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Miles: From an Interlude Called Life

by Blu & Exile

Released July 17, 2020 via Dirty Science Records

Reviewed August 10, 2020

Top tracks (based on community voting)
Miles Davis (22%), The Feeling (20%), The American Dream (18%)

After constructing one of the best underground hip-hop records of the 2000’s with Below the Heavens, both rapper Blu and producer Exile stayed relatively quiet. The duo only made one album in the 13 years separating Below the Heavens and Miles, but the chemistry is still effortlessly harvested even after such a substantial amount of time. On Miles, Exile pulls a swath of samples from jazz and orchestral artists such as Gary Bartz, Hugo Montenegro, and Ella Fitzgerald, contrasting the soul-adjacent styling of the duo’s previous works. At times, this smoother and less on the nose iteration of instrumentation provides a more naturally fitting setting for Blu’s lyricism than Exile’s former style. The combination of less structured production and a wider space for stream of thought rhymes is a new side of the duo that feels instinctual and artistically more rewarding for the current state of alternative hip-hop. A great return for a group capable of more than what they had initially let on. – Pax (8.1/10)

Anyone with a profound love for the arts can deeply admire the consequential impact over such sustained longevity found in the career of Miles Davis. Blu & Exile, who have achieved legendary and influential status in their own right, embrace the idea that suggests anyone making music today can trace some piece of themselves as artists to the inescapable influence of Miles Davis, with an album called Miles. In a lot of ways, Miles doesn’t miss a beat compared to the duo’s underground gamechanger, 2007’s Below the Heavens, as their individual skills and combined chemistry are very clearly intact. Blu remains one of the most dynamic and poetic emcees to ever breathe, while Exile once again displays the incredible versatility and emotional accuracy he is renowned for. The only downside of Miles is its runtime, which at times feels like a barrier to profound and complete enjoyment. Blu & Exile have easily earned the right to take a shot at a 95-minute epic, but it ends up being the one thing that weighs the album down some. – DeVán (7.5/10)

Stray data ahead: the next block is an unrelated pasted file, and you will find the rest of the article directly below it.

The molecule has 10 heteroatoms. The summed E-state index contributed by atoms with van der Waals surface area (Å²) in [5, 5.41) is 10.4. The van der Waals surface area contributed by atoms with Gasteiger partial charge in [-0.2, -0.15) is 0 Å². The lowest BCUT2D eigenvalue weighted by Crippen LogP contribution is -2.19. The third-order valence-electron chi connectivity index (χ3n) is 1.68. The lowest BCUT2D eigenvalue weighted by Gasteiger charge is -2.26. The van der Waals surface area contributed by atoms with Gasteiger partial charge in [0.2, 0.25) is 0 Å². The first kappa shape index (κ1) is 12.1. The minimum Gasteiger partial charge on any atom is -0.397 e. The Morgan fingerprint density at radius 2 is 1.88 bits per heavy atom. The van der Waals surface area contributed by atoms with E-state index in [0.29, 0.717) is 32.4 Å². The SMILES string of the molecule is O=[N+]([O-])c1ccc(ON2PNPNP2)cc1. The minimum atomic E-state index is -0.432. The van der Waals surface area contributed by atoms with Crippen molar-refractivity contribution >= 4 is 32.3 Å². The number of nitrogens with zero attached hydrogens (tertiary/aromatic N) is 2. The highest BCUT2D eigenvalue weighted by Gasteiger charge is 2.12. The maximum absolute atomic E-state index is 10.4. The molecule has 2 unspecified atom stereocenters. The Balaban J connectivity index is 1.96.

After many years, the beloved hip-hop duo of Blu & Exile has finally returned. Quietly transitioning from soul-oriented production to jazzier sets inspired by Miles Davis, their sound becomes a denser and more rhythmically dynamic take on sample based hip-hop. Growth, maturation, and wisdom immediately reveal themselves, especially in Blu's verses. In a valiant effort to document his entire existence, Miles becomes an expansive journey covering his roots, inspirations, heritage, and culture. A resounding success for the longtime tandem. – Enth (7.5/10)

Daniel: 9/10 | Cam: 8/10 | Enth: 7.5/10 | Dominick: 7.2/10 | DeVán: 7/10


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